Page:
You can’t teach a classroom. I’ve found over the years that whether you like it or even recognize it, you teach each child individually, they respond individually, and some days this is a joy.
On other days, it can break your heart.
As I sat down with a child I’ll call Christian, I was struck by how on this day, he looked well groomed and energetic. This is not always the case. Often the boy has come to school looking disheveled, his clothing ragged, his hair uncombed. He sometimes appears to have gone far too long without proper food, and I’ve noticed his energy level and concentration has shot up when I’ve provided snacks and fruit juice. He seems happiest at school, which appears to be refuge for him from a difficult home life. I know his parents are both struggling to overcome drug addiction, some days more successfully than others.
This is one of the more successful days, and the boy seems happy to be of help in my preparing this paper. He is always happy to find an adult he can please, and he enjoys being the focus of positive attention. He has no idea that he’s being evaluated with an eye towards removing him from the private school he presently attends and at which I teach. We share a snack and he answers my questions with earnestness and a surprising amount of reflection.
As we read aloud, I notice Christian reads one word at a time, and often he substitutes one word for another, such as “they” for “there” or “his” for “it.” Clearly he has not learned to sound out words. He has trouble associating individual letters with the sounds they represent. He hesitates at longer words and his comprehension when he reads is poor.
Conversely, his comprehension is excellent when he listens to me read.
It is clear to me that among the reasons he is experiencing these difficulties is that he has never fully connected sounds to the symbols for them which we call letters. The letter “C” presents him with particular troubles, being used to represent two distinctive sounds in various words. It confuses and frustrates him. Nor does he understand letter combinations, such as “th” and the silence of “gh” in the word “right” for instance, further frustrates him.
His troubles also clearly stem from a lack of support at home. His parents have trouble caring for him in general, and aiding and augmenting his education is simply beyond their current abilities. Sporadic nourishment and nurturing have taken and continue to take their toll on the boy, physically, mentally and emotionally. His test scores and social interaction indicate that he is of average intelligence – indeed a bit on the higher end of average. In fact, he’s an engaging child, even charming. But he is learning that his parents place little value on his learning, and as they think it unimportant, he is conflicted when he realizes that the other adults he wishes to please – his teachers – see it as very important.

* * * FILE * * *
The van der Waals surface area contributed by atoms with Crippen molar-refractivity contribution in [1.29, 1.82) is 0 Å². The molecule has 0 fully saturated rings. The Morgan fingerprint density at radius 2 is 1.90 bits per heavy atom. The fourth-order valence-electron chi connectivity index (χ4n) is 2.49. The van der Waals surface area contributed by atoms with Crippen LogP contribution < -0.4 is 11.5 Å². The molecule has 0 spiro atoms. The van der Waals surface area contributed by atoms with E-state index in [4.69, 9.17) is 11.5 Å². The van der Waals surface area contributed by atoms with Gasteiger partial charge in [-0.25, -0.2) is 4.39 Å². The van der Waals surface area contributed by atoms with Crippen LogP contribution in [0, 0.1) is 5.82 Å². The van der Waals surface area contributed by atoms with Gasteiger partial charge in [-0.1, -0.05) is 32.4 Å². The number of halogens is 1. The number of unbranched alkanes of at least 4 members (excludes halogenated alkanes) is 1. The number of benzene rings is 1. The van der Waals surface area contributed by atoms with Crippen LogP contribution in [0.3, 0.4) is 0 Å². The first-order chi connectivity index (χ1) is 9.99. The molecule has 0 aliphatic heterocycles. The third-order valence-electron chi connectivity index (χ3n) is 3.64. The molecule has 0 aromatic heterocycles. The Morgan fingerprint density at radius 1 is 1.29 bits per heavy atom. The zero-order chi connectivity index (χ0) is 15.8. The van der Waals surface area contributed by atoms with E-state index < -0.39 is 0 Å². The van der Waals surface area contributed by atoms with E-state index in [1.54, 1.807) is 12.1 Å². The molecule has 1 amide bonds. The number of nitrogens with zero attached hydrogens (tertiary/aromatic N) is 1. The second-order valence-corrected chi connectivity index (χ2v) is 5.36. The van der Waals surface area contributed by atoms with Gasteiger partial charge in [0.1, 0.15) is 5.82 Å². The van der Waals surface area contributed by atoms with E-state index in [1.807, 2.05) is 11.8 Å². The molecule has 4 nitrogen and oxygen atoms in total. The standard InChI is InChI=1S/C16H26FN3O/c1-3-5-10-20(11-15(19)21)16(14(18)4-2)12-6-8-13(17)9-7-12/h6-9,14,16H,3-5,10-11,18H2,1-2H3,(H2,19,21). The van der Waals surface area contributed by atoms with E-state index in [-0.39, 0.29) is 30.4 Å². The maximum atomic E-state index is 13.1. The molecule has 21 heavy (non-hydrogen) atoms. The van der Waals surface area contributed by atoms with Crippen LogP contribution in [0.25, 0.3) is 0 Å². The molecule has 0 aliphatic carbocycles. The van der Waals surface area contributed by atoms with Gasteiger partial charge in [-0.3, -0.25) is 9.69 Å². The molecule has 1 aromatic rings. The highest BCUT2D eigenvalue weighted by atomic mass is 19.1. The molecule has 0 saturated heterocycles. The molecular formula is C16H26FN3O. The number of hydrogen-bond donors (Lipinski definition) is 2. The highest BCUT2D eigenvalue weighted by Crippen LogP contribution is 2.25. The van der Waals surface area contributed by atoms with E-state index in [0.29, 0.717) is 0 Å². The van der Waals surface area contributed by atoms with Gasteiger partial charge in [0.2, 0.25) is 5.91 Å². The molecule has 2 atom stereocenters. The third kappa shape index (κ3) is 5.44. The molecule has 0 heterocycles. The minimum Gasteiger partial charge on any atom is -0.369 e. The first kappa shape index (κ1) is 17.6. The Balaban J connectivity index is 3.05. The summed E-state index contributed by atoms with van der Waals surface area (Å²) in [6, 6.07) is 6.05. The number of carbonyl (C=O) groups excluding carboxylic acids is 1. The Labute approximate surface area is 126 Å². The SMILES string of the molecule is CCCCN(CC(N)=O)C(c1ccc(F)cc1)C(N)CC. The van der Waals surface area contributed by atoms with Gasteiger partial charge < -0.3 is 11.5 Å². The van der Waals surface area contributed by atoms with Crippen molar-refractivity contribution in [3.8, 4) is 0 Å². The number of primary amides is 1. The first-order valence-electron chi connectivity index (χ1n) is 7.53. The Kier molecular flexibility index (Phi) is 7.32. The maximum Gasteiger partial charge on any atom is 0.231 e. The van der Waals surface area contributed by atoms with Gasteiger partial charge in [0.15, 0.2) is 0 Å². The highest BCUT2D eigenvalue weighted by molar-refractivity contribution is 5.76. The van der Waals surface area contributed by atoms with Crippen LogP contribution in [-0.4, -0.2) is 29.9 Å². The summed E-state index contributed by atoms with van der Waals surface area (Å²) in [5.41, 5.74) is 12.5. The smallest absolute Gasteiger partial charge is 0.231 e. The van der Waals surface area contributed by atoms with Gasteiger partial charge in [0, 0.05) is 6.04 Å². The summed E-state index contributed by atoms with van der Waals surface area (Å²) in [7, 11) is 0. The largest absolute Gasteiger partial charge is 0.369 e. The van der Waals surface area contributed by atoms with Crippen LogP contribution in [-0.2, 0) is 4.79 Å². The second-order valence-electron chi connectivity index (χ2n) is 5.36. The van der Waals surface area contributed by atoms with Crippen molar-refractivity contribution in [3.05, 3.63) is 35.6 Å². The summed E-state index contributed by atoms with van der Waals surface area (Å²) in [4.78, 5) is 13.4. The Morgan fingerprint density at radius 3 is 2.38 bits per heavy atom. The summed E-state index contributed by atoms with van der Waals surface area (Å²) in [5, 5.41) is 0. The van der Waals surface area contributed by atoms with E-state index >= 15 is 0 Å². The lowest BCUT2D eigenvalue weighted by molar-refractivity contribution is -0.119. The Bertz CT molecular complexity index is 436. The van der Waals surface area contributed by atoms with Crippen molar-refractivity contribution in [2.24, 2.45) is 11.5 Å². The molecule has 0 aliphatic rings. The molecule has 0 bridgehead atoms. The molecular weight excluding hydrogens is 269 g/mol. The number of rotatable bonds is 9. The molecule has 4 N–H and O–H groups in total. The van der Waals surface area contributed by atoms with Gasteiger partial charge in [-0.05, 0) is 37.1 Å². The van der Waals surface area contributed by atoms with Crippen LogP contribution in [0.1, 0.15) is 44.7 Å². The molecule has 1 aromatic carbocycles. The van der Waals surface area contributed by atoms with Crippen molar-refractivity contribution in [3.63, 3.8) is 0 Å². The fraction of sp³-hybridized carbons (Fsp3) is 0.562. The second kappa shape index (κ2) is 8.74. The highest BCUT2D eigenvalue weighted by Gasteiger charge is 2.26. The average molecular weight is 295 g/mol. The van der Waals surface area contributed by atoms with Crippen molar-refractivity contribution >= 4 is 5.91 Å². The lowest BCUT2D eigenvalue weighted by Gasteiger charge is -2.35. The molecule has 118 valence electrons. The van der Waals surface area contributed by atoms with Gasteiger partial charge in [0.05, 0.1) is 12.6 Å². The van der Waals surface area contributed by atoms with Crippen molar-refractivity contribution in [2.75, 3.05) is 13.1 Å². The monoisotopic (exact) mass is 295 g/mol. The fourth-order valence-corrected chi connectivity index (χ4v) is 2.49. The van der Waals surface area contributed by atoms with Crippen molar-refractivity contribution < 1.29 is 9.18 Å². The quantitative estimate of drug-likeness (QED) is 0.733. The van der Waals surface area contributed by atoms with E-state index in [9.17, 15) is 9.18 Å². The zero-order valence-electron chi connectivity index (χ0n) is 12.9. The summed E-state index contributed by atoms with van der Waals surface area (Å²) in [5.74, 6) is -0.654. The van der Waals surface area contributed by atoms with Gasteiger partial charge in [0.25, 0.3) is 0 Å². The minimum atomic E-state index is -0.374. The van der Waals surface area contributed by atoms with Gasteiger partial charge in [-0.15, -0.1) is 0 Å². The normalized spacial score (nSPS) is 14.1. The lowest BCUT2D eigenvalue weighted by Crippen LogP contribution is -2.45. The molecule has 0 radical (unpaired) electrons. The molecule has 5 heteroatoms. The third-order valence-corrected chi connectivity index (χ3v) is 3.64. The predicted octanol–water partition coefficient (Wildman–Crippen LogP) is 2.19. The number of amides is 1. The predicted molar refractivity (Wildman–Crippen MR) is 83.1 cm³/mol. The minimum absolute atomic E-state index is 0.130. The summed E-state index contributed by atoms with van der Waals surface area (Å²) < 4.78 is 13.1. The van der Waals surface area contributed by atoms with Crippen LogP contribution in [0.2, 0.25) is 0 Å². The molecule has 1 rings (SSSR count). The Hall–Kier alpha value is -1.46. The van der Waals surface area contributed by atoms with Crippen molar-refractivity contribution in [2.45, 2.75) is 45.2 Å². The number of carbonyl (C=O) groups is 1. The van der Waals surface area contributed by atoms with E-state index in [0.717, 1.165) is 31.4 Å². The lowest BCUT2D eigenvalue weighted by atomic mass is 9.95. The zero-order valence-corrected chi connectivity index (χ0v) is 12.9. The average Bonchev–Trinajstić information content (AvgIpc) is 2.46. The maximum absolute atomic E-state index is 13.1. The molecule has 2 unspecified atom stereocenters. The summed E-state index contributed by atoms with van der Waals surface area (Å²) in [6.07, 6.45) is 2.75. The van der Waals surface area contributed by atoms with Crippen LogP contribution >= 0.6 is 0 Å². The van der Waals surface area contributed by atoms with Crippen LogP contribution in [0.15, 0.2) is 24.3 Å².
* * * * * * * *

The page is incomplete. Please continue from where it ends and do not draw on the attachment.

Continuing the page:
Our principal sees it as important. As we’re undergoing an accreditation review, he’s decided we can do without students who are pulling down our test scores. Several are being evaluated for the purpose of finding them academically unprepared to continue as our students.
Oddly, when the school year began they were academically prepared.
To be honest, when I initially evaluated this child, I recommended against accepting him as a student. I felt he was too far behind, and he’d be better served with some remedial instruction from somewhere else. Anywhere else. Just don’t saddle me with this kid, I thought. He’ll take up too much of my time.
But now, there’s no way I’m letting this kid fail.
There are things that I can do for him. I can teach him what sound each letter represents. I can teach him about letter combinations and what sounds they represent. I can show him how to read more fluidly, how to sound out words, how to use a dictionary and how to gain some confidence. I believe I can teach him how very important reading is, and will be, in his future. I may even be able to show him what a joy reading can be, what worlds it can open to him and what wonderful places to which it can transport him within his mind – and perhaps someday in the real world.
There are things he’s going to have to learn on his own, however, and they are difficult things. Learning to cope with the myriad problems drug addicted parents pose is going to be a lifelong struggle.
I only hope that I can teach him that regardless of the problems he faces, he is valued, he is loved and he is capable of things he has yet to imagine.